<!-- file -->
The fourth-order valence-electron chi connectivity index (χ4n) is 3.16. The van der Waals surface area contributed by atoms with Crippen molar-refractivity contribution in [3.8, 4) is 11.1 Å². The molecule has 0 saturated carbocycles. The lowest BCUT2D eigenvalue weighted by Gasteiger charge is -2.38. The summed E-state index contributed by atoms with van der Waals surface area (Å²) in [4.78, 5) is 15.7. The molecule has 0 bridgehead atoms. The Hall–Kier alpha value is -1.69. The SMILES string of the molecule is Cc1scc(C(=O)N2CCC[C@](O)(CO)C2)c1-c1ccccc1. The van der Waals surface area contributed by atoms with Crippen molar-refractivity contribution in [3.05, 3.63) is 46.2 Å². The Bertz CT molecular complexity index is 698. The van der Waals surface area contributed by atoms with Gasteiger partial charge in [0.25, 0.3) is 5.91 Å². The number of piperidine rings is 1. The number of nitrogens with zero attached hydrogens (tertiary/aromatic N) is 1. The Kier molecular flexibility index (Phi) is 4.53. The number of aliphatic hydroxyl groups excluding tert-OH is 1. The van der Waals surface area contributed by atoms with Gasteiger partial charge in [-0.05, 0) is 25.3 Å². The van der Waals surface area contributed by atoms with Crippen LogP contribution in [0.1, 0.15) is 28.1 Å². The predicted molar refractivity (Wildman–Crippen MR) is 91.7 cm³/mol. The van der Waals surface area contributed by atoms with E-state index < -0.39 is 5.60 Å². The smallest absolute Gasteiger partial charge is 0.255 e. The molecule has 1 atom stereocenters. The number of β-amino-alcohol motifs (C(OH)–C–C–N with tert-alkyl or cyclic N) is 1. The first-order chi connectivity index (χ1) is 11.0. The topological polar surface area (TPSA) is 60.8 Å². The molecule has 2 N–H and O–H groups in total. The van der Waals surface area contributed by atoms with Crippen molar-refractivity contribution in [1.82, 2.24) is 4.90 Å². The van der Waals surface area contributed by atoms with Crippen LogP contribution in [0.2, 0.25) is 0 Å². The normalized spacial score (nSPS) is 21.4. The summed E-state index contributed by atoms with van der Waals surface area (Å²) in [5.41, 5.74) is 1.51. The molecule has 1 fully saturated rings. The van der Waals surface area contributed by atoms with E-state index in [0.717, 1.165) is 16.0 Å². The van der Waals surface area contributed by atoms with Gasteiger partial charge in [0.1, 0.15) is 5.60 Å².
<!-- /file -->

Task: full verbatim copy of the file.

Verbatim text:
The fourth-order valence-electron chi connectivity index (χ4n) is 3.16. The van der Waals surface area contributed by atoms with Crippen molar-refractivity contribution in [3.8, 4) is 11.1 Å². The molecule has 0 saturated carbocycles. The lowest BCUT2D eigenvalue weighted by Gasteiger charge is -2.38. The summed E-state index contributed by atoms with van der Waals surface area (Å²) in [4.78, 5) is 15.7. The molecule has 0 bridgehead atoms. The Hall–Kier alpha value is -1.69. The SMILES string of the molecule is Cc1scc(C(=O)N2CCC[C@](O)(CO)C2)c1-c1ccccc1. The van der Waals surface area contributed by atoms with Crippen molar-refractivity contribution in [3.05, 3.63) is 46.2 Å². The Bertz CT molecular complexity index is 698. The van der Waals surface area contributed by atoms with Gasteiger partial charge in [0.25, 0.3) is 5.91 Å². The number of piperidine rings is 1. The number of nitrogens with zero attached hydrogens (tertiary/aromatic N) is 1. The Kier molecular flexibility index (Phi) is 4.53. The number of aliphatic hydroxyl groups excluding tert-OH is 1. The van der Waals surface area contributed by atoms with Gasteiger partial charge in [-0.05, 0) is 25.3 Å². The van der Waals surface area contributed by atoms with Crippen LogP contribution in [0.1, 0.15) is 28.1 Å². The predicted molar refractivity (Wildman–Crippen MR) is 91.7 cm³/mol. The van der Waals surface area contributed by atoms with E-state index < -0.39 is 5.60 Å². The smallest absolute Gasteiger partial charge is 0.255 e. The molecule has 1 atom stereocenters. The number of β-amino-alcohol motifs (C(OH)–C–C–N with tert-alkyl or cyclic N) is 1. The first-order chi connectivity index (χ1) is 11.0. The topological polar surface area (TPSA) is 60.8 Å². The molecule has 2 N–H and O–H groups in total. The van der Waals surface area contributed by atoms with Crippen molar-refractivity contribution in [1.82, 2.24) is 4.90 Å². The van der Waals surface area contributed by atoms with Crippen LogP contribution in [0.2, 0.25) is 0 Å². The normalized spacial score (nSPS) is 21.4. The summed E-state index contributed by atoms with van der Waals surface area (Å²) in [5.41, 5.74) is 1.51. The molecule has 1 fully saturated rings. The van der Waals surface area contributed by atoms with E-state index in [0.717, 1.165) is 16.0 Å². The van der Waals surface area contributed by atoms with Gasteiger partial charge in [0.1, 0.15) is 5.60 Å².